Christian Fundamentalism’s Grand Illusion

Christian Fundamentalism’s Grand Illusion June 15, 2015


I recently wrote two pieces published at Baptist News Global (“A Scripture Lesson on Fundamentalism” and “What does a progressive Christian statement of faith look like?) that ignited a response I repeatedly hear from conservatives.

Their claim is that progressive Christian faith is based on subjective criteria not rooted in any objective reality. Of course, their objective reality is their inerrant Bible.

One frequent commenter on my articles said:

“The authority for what is written begins and ends with those that wrote it. . . . These so-called progressives don’t use the term infallible but in reality they see what they wrote [the reference here is to the Phoenix Affirmations] as correct without any authority except themselves.”

Another who is also a frequent contributor of articles on the website said:

“I fail to see how on the progressive worldview any of these [the Phoenix Affirmations] can really be taken as more than mere expressions of personal preference . . . How do we decide which is right and which is wrong? . . . how do we know what is true and what is not? Surely you have defined truth for you, but without an objective standard, how do we know that your truth is any more true than any others? [emphasis mine]”

My response to this line of argument is that all religious belief and experience is subjective – all of it.

The above critic continued:

“If all spiritual truth is subjective, then it’s not really spiritual truth. It’s spiritual opinion . . . you are ultimately the one picking and choosing which bits are worth following based on prior choices you have made . . . this becomes a choose-your-own-adventure religion wherein you don’t have any rational basis to declare your findings any more correct or carrying any more weight than those of anyone else. There’s no real truth there, just whatever you happen to decide to believe [emphasis mine].”

I continually point such critics to the rational criteria I employ for understanding God and discovering God’s will:

  • the historical-critical study of scripture, especially the Gospels, that is grounded in the rational assumption that fallible human beings produce fallible documents that reveal not God’s perfect will, but what flawed humans think about God’s will and how they interpret their God experience
  • my own personal contemplative experience of the divine
  • how others have experienced God throughout religious history, with special consideration given to the mystical tradition
  • reason, common sense, and my best human intuition
  • a basic fundamental commitment to Christian love of neighbor and the common good

I often tell my conservative friends that their belief in an inerrant Bible is just as subjective as my subjective belief in an errant Bible. But they just can’t see it. They continue to shout the same refrain that their position rests on objective truth and mine subjective. These conservatives genuinely believe that they are the only truly rational ones and that we progressives pick and choose what is true without any rational basis. This is one of the great fundamental fallacies of fundamentalism.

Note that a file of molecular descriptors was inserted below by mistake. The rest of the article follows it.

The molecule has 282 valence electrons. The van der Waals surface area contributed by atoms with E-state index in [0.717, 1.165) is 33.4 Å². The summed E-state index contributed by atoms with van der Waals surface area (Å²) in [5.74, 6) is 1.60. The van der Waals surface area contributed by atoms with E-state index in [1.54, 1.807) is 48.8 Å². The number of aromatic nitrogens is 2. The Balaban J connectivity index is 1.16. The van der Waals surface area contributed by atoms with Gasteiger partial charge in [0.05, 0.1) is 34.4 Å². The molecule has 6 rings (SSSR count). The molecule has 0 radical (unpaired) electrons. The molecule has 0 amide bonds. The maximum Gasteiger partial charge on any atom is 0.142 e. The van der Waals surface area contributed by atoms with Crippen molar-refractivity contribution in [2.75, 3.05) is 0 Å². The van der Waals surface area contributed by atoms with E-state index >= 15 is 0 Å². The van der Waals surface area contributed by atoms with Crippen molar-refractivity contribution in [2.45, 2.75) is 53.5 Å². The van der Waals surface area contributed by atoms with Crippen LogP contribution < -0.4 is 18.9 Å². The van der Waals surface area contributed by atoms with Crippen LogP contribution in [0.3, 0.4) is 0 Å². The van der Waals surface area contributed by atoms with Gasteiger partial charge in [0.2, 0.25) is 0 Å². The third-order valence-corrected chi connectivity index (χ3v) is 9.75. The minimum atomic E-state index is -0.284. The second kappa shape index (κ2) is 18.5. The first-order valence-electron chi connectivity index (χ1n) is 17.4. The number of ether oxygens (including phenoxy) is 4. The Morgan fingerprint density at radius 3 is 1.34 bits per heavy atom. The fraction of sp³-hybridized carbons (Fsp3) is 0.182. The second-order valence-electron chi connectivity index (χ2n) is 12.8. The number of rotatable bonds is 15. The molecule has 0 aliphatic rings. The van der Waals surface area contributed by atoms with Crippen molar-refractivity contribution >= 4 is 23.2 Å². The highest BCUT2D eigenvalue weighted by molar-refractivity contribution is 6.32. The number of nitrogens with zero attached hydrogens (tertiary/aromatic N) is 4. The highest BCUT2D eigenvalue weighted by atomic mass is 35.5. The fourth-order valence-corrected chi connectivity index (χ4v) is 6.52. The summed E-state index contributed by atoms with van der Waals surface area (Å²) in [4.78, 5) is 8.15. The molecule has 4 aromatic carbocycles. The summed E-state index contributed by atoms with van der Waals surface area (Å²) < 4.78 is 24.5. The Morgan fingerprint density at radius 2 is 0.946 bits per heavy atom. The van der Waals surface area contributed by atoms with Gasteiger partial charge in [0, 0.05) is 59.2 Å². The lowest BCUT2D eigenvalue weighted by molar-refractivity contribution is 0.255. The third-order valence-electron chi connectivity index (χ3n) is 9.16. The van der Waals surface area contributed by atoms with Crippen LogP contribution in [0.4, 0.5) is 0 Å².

In fact, their subjective belief in an objective, infallible Bible trumps everything else.  Case in point: Al Mohler. In response to Tony Campolo’ s change of position on LGBT inclusion and marriage equality Mohler said:

“This is where biblical [read as conservative] Christians who are committed to the inerrancy of Scripture and are committed to that steadfast moral tradition based upon that Scripture must understand that compassion will never actually take the form of denying anything that Scripture clearly says.”

In other words, if Scripture legitimizes something it must be compassionate and vice versa. So this means that when scripture legitimizes polygamy, slavery, and genocide somehow these practices reflect God’s compassion. Now, does this sound rational?

It was rational thinking in the final year of a Master of Divinity program at a conservative seminary that sparked a new chapter in my faith journey. The seminary’s position was that only the original autographs of the Bible were inerrant. Therefore, it was important to establish the original text.

In a class on New Testament textual criticism I learned the basics about textual critical study. I learned that no original copy of any biblical book existed and that all the copies we have contain numerous variants (errors) – places where the manuscripts disagree with one another.

Some of these variants were intentional, others were unintentional, simply the result of miscopying. I learned how to evaluate these errors/variants based on scribal tendencies, as well as the age and geographical groupings of the manuscripts. I also learned that it was impossible to determine the original text in numerous instances.

So I reasoned that if God really cared about giving humankind an inerrant, objective revelation then God certainly would have preserved the original autographs or at least preserved some infallible copies. It was this kind of rational thinking that led me out of conservative Christianity.

Yet conservatives want us to believe that their subjective belief in an inerrant, infallible Bible is much more rational and objective than what progressives believe. What a grand illusion!


tinychuckChuck Queen is a Baptist minister and the author of Being a Progressive Christian (is not) for Dummies (nor for know-it-alls): An Evolution of Faith. Chuck blogs at A Fresh Perspective, and is also a contributor to the blog Faith Forward.

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